27 Microsoft 3.39%
28 Smirnoff US 3.37%
29 Nikon 3.25%
30 Dominos 3.21%
31 HP 3.02%
32 Satisfaction guaranteed Japan 2.99%
33 Aircel India 2.84%
34 Burger King 2.83%
35 Samsung Mobile 2.80%
36 Sephora 2.77%
37 Dior 2.76%
38 Bacardi 2.75%
39 Corona 2.61%
40 Nescafe Philippines 2.55%
41 McDonalds 2.48%
42 Allegro 2.41%
43 Chocolatos 2.39%
44 Benetton 2.39%
45 Hanes 2.37%
46 Reebok India 2.35%
47 Jimmy Choo 2.30%
48 Walmart 2.28%
49 Jordan trainers 2.27%
50 HTC 2.16%
51 Google 2.15%
52 Kingfisher 2.13%
53 Dominos pizza India 2.06%
54 Volkswagen 2.04%
55 Burberry 2.03%
56 Mini 2.02%
57 Addidas Cricket 2.02%
58 Lynx 2.01%
59 Starbucks 2.00%
60 Ebay 1.98%
61 Xbox Mexico 1.95%
62 Swarovski 1.94%
63 Turkcell 1.84%
64 Inca Kola 1.80%
65 Guess 1.79%
66 Sony Ericsson India 1.78%
67 Unicef 1.77%
68 Nespresso 1.77%
69 Bath and Bodyworks 1.74%
70 Ugg Australia 1.73%
71 Netaporter 1.72%
72 Cadbury celebrations 1.70%
73 Trendyol 1.70%
74 Intel 1.70%
75 Old Spice 1.69%
76 Fanta 1.69%
77 Turkcell 1.63%
78 Dr Pepper 1.63%
79 Toyota 1.61%
80 Nike Turkey 1.61%
81 Christian Louboutin 1.60%
82 OXXO 1.60%
83 Babies r Us 1.60%
84 Subway 1.58%
85 Vodafone Egypt 1.57%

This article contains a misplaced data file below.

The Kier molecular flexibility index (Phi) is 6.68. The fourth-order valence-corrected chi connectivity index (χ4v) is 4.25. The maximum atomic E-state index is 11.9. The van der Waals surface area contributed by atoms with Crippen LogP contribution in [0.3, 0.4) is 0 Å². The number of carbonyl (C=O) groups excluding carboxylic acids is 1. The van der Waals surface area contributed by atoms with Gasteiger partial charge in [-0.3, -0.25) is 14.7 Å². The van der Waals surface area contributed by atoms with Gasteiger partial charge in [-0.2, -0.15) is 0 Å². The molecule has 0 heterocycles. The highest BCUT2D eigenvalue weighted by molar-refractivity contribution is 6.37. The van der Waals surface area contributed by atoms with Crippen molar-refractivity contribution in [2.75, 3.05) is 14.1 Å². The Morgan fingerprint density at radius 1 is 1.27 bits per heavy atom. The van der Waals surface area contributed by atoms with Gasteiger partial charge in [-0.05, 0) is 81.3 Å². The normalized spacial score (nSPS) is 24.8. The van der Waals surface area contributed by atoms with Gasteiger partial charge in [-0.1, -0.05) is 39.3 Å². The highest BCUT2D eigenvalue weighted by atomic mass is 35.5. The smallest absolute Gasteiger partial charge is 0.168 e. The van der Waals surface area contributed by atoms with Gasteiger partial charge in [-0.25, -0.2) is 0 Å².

86 Tiffany 1.56%
87 Aston Martin 1.52%
88 Coca cola Egypt 1.50%
89 Budlight 1.50%
90 Honda 1.50%
91 Hennessy 1.44%
92 Bershka 1.44%
93 Yves Saint Laurent 1.43%
94 Mountain Dew 1.42%
95 Sony 1.42%
96 Tally WEijl 1.41%
97 Nokia 1.40%
98 Buffalo Wild Wings 1.39%
99 PacSun 1.38%
100 Old Navy 1.37%

It’s interesting to note that Starbucks, who would be the number one most ‘successful’ page based on the traditional “like” measurement has now dropped to 58 based on this new engagement metric. Another example of this would be Coca-Cola. Mashable have posted a list noting the most talked about Facebook Fan pages by volume, in which Coca-Cola’s page appears #2. In our list above you don’t see Coca-Cola because, although they have an astonishing 34M fans, only 0.25M are engaging with the page on a weekly basis - i.e. they have a low engagement ratio for their number of fans.